Pakistani Prime Minister Imran Khan will be meeting US President Donald Trump at the White House in Washington on July 22. Trump has personally invited Imran to an Oval Office tete-a-tete. An invitation to visit Washington, officially, has long been a badge of honour for a Pakistani leader. Such is the gravitas attached to an invite from the US President that it’s almost regarded in the Pakistani political lexicon as a recognition of merit, if not a reward for good behaviour.
Interestingly, such a ‘reward’ from the White House has been conferred more munificently on Pakistan’s military rulers than its civilian ones. In over 70 years of relations with its oldest ally, only two Pakistani heads of state have been invited for ‘state’ visits. But both of these lucky Pakistani leaders happened to be in uniform: Field Marshal Ayub Khan and General Muhammad Zia-ul-Haq.
That may look odd on the face of it, but perfectly blends with the historical chemistry of Pakistan-US relations, which took off in the early 1950s in the infancy of the Cold War. President Eisenhower and his Secretary of State John Foster Dulles were overly impressed with the prowess and efficiency of the Pakistani military and saw in it the potential to stave off the communist onslaught.
That initial American faith in Pakistan’s capabilities was amply justified when the then Soviet Union invaded and occupied Afghanistan in 1979. The Americans saw in that Russian misadventure a godsend to break the back of their Cold War rival. The so-called ‘Afghan Jihad’ against the Russians triumphed because of Pakistan’s generous logistical support to American-financed resistance.
However, the allies fell apart and the cooperation went sour in the wake of George W Bush’s invasion of Afghanistan, in 2003. Pakistan-US relations have since been on a roller coaster.Pakistan blames Washington for bad faith and lack of trust. It points to the horrendous toll, in life and material losses, it has incurred because of its pivotal role in the unending ‘war against terror’.
Elaborating on its sacrifices and strategic help to Washington, Islamabad claims the US and its NATO allies could not have succeeded in their combat without General Pervez Musharraf, its then strongman, opening up Pakistani soil and military bases for the military operations.
The US, on its part, accuses Pakistan of sleeping with its enemies, the Taliban and other Afghan and Pakistan-based terrorist groups that have been the bane of its war against terror—a charge anathema to Pakistan. Islamabad faults successive US administrations, since George W Bush, of mutating the relationship of trust into a transactional relationship with all of its burden on Pakistan. Pakistani policy planners and pundits vehemently resent Washington asking Pakistan ‘to do more’.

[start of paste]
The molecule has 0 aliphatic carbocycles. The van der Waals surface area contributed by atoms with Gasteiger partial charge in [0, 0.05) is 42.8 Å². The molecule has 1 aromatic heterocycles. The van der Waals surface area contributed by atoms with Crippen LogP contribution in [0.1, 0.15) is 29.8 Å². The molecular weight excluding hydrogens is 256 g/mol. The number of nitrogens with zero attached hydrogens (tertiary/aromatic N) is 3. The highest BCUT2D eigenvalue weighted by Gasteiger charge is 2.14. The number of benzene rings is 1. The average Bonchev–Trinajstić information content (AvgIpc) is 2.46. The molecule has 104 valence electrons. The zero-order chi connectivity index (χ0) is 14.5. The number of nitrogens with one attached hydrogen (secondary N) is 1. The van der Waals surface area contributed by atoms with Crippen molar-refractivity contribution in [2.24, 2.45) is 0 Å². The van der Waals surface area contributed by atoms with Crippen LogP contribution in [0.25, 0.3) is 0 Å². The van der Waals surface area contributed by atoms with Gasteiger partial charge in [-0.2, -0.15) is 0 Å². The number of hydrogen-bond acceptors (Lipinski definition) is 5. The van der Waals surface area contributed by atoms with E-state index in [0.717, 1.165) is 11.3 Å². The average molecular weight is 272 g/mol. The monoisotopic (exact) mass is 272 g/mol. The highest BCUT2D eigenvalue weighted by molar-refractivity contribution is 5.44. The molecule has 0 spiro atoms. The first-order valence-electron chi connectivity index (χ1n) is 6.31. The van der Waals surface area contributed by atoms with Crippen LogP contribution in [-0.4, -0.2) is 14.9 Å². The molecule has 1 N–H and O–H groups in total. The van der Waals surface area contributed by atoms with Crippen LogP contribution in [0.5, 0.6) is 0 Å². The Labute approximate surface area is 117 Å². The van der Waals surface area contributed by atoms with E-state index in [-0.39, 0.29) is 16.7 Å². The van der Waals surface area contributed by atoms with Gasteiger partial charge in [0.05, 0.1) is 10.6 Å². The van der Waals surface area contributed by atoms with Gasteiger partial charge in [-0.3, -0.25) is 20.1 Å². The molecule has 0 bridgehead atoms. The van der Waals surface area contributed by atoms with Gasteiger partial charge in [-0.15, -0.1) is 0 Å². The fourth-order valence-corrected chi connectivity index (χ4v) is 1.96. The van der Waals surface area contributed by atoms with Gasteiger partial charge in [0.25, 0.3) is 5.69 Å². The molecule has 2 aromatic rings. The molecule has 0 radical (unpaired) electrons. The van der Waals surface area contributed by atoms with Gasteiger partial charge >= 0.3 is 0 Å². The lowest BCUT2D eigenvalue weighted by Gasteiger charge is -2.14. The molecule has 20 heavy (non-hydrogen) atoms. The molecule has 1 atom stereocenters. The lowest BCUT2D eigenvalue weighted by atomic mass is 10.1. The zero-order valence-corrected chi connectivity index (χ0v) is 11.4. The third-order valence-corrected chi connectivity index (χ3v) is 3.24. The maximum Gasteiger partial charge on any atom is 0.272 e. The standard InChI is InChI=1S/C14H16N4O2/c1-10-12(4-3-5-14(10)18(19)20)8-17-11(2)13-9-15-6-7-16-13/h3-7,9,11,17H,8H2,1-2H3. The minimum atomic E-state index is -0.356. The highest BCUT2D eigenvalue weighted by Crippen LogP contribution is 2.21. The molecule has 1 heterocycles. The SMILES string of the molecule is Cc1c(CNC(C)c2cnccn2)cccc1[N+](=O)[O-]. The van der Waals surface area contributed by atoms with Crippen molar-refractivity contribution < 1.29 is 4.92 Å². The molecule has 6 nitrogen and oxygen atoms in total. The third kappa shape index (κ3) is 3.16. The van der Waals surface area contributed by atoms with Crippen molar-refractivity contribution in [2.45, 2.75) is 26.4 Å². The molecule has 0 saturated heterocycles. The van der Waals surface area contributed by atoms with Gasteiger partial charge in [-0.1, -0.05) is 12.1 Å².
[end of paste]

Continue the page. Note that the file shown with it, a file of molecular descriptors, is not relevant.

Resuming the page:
With a maverick in the White House, ties with Pakistan plummeted to their nadir. Trump lambasted Pakistan for duplicity, cut off over a billion dollars in coalition-support funding to it, and claimed Pakistan had not done “a damn thing” for the US.That same temperamental Trump is now ready to roll out the red carpet for Imran Khan. Why, the pundits ask?
The answer is Afghanistan. In his bid for a second term in office, next year, Trump would covet nothing more than the end of America’s longest war as a plus point on his scorecard. On the campaign trail, Candidate Trump had blasted American involvement in Afghanistan. But once in office, he initially opted to beef up US military presence in the war-torn nation. However, that tack didn’t work and Washington had to sue for peace with the Taliban who still control more of Afghanistan than the western-supported Kabul regime.
Convinced that there was no alternative to talking to the Taliban, the Trump administration sought Pakistan’s help to jump-start the long-moribund Doha round of talks. Pakistan obliged, clearing many a deck of distrust. But there are still snags retarding progress. One is the Taliban demand for total US military withdrawal; the second is their refusal to talk to what’s to them the US ‘puppet’ government in Kabul.
Trump may have, reluctantly, concluded that Pakistan’s help was crucial in breaking this logjam. Imran has already been helpful. He hosted Afghan President Ashraf Ghani in Islamabad at the end of June to explore avenues to overcoming the Taliban resistance to direct talks with Kabul. This perspective should help highlight the importance of Imran’s upcoming meeting with Trump.
Pakistan may still have considerable clout with the Taliban but it’s debatable if it will be enough, especially with the Taliban having the upper hand on the ground, and Washington and its Kabul ally on the back foot. Pakistan has its own axe to grind with Trump. It grouses the ‘strategic partnership’ the US under Trump has been fostering with arch-rival India. Islamabad sees it as a threat to its territorial integrity and close camaraderie with China.
Pundits may have reservations about the success of Imran’s encounter with Trump. Both are mavericks of foreign policy. But then their out-of-the-box take on foreign relations may still be worth giving a serious try. Who knows; serendipity, notwithstanding Trump’s flippancy, might still have a tryst with them? Pundits, hold your horses.